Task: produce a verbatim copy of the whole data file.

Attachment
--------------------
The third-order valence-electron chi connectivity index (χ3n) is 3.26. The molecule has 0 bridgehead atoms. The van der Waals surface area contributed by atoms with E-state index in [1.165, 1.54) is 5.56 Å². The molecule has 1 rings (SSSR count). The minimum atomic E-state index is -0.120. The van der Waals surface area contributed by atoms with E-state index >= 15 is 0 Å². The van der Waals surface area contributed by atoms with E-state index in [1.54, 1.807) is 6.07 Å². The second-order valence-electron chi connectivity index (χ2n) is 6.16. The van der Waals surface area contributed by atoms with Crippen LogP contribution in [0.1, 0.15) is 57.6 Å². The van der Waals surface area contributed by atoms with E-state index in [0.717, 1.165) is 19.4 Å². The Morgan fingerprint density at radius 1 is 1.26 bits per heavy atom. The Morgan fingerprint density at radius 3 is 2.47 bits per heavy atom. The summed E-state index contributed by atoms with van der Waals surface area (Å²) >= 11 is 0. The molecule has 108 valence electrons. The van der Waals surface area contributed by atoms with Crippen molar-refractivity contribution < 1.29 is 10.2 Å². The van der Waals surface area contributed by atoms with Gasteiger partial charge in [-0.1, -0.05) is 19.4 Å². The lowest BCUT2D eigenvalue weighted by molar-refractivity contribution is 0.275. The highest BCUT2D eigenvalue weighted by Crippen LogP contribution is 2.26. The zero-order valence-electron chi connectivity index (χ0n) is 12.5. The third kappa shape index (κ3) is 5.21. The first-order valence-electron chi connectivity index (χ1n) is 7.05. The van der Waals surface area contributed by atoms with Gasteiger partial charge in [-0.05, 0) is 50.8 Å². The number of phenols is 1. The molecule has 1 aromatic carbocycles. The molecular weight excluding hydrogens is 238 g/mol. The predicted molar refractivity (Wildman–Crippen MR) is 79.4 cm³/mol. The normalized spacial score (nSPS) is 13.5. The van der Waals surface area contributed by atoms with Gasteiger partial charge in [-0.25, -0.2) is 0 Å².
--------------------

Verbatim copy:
The third-order valence-electron chi connectivity index (χ3n) is 3.26. The molecule has 0 bridgehead atoms. The van der Waals surface area contributed by atoms with E-state index in [1.165, 1.54) is 5.56 Å². The molecule has 1 rings (SSSR count). The minimum atomic E-state index is -0.120. The van der Waals surface area contributed by atoms with E-state index >= 15 is 0 Å². The van der Waals surface area contributed by atoms with E-state index in [1.54, 1.807) is 6.07 Å². The second-order valence-electron chi connectivity index (χ2n) is 6.16. The van der Waals surface area contributed by atoms with Crippen LogP contribution in [0.1, 0.15) is 57.6 Å². The van der Waals surface area contributed by atoms with E-state index in [0.717, 1.165) is 19.4 Å². The Morgan fingerprint density at radius 1 is 1.26 bits per heavy atom. The Morgan fingerprint density at radius 3 is 2.47 bits per heavy atom. The summed E-state index contributed by atoms with van der Waals surface area (Å²) >= 11 is 0. The molecule has 108 valence electrons. The van der Waals surface area contributed by atoms with Crippen molar-refractivity contribution < 1.29 is 10.2 Å². The van der Waals surface area contributed by atoms with Gasteiger partial charge in [-0.1, -0.05) is 19.4 Å². The lowest BCUT2D eigenvalue weighted by molar-refractivity contribution is 0.275. The highest BCUT2D eigenvalue weighted by Crippen LogP contribution is 2.26. The zero-order valence-electron chi connectivity index (χ0n) is 12.5. The third kappa shape index (κ3) is 5.21. The first-order valence-electron chi connectivity index (χ1n) is 7.05. The van der Waals surface area contributed by atoms with Gasteiger partial charge in [-0.05, 0) is 50.8 Å². The number of phenols is 1. The molecule has 1 aromatic carbocycles. The molecular weight excluding hydrogens is 238 g/mol. The predicted molar refractivity (Wildman–Crippen MR) is 79.4 cm³/mol. The normalized spacial score (nSPS) is 13.5. The van der Waals surface area contributed by atoms with Gasteiger partial charge in [-0.25, -0.2) is 0 Å².